Want to Protect Your Brain Against Alzheimer's? Work Out...But, Not Too Much
Working out not only makes your body stronger, it makes your brain stronger, too.
Researchers from the University of Wisconsin-Madison discovered staying active enhances brain functions that are linked to developing Alzheimer's disease. The findings were published in the Journal of Alzheimer's Disease.
How exactly does this happen? The scientists found that glucose metabolism, or the process by which a certain amount of fuel is given to brain cells, was better in at-risk individuals who spent at least an hour a day engaging in moderate physical activity than at-risk individuals who didn't. Exercise was split into light, moderate, and vigorous. These groups are comparable to those taking a slow stroll (light), a speedy walk (moderate), and a rigorous run (vigorous).
This is huge. "This study has implications for guiding exercise 'prescriptions' that could help protect the brain from Alzheimer's disease," says study author, Ryan Dougherty.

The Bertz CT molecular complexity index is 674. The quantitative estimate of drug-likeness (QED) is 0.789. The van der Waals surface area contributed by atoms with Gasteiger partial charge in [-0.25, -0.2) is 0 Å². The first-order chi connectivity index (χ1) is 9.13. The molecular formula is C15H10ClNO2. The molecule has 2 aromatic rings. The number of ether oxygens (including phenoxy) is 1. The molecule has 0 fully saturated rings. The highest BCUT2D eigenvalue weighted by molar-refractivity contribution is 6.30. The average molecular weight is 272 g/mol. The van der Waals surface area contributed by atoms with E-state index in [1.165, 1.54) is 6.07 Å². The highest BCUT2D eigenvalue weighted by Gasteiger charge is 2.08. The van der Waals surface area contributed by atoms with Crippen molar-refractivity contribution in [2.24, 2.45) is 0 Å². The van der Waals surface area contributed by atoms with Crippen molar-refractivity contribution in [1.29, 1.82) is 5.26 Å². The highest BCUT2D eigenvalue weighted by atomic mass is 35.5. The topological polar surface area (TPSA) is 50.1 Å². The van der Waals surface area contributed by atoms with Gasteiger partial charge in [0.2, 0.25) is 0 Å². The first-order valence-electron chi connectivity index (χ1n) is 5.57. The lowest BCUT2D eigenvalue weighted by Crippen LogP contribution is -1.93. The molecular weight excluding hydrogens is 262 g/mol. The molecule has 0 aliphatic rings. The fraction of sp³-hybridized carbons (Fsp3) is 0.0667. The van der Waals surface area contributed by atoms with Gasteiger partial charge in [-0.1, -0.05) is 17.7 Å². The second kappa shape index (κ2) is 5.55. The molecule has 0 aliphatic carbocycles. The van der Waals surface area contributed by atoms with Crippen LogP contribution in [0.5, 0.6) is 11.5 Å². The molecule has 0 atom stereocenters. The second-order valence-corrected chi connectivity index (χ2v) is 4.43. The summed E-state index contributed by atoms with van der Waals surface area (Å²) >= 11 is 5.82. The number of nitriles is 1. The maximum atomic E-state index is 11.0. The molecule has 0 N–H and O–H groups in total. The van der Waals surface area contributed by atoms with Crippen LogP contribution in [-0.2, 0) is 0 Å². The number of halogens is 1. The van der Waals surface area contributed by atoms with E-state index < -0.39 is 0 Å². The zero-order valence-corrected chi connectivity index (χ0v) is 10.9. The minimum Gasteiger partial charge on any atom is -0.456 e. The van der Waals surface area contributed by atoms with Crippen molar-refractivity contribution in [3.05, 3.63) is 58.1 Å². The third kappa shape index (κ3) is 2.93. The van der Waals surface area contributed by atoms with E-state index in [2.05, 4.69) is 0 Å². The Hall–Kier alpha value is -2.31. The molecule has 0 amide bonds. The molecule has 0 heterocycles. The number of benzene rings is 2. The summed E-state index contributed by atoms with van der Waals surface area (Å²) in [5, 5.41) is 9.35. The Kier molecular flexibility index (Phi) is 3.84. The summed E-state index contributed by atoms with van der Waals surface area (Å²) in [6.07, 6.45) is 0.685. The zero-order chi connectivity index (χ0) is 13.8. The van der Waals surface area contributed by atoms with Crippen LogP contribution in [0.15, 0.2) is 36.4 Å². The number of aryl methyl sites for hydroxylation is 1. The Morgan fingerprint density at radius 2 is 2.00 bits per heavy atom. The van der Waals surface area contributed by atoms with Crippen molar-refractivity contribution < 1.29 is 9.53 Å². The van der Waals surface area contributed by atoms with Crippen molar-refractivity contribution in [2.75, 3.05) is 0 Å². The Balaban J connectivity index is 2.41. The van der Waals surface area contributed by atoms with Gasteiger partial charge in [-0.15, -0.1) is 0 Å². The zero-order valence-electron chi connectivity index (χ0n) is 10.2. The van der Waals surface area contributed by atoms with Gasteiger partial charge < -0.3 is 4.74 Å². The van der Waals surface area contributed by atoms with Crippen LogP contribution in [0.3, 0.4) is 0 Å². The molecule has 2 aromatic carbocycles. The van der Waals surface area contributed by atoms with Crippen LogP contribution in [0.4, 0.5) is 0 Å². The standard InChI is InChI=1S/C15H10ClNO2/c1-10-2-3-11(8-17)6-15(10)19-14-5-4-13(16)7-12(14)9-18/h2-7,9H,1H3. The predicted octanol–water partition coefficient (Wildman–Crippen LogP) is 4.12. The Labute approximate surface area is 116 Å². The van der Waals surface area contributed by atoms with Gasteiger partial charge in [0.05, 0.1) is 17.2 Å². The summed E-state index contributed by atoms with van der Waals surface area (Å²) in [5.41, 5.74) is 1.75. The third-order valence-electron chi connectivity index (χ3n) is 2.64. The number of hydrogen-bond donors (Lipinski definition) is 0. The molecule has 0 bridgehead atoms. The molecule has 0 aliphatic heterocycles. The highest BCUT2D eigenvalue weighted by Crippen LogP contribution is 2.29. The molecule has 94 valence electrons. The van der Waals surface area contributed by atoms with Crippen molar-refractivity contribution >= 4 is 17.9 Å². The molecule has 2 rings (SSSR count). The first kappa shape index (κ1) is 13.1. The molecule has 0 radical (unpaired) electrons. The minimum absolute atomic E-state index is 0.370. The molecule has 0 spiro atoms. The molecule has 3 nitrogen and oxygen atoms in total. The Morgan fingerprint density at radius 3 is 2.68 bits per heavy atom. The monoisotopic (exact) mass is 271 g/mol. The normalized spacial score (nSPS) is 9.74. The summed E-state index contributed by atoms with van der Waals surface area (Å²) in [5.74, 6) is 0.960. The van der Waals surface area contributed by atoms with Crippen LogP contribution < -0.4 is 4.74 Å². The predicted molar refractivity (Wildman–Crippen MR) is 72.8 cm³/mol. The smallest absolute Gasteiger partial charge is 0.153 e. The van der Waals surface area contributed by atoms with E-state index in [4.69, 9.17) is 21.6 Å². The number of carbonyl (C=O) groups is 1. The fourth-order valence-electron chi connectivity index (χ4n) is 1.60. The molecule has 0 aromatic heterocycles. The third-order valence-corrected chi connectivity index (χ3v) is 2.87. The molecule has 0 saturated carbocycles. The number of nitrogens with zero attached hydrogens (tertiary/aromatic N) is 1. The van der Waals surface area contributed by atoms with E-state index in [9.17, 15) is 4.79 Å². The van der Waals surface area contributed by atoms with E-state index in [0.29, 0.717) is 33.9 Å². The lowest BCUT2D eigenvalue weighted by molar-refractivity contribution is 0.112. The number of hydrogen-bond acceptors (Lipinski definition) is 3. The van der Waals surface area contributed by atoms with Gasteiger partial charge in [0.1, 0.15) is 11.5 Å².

It also means there's something relatively easy we can do right now. "While many people become discouraged about Alzheimer's disease because they feel there's little they can do to protect against it, these results suggest that engaging in moderate physical activity may slow down the progression of the disease."
Although this connection between brain health and moderate physical exercise is an important one, the authors urge for future research to explore how physical activity connects to lowering the likelihood that the illness will occur.
In the midst of research that has suggested what helps, it's important to ask how it helps. Researcher Ozioma Onkonkwo explains that more research is diving into understanding how exercise can serve as a barrier to the development of Alzheimer's.
"Seeing a quantifiable connection between moderate physical activity and brain health is an exciting first step."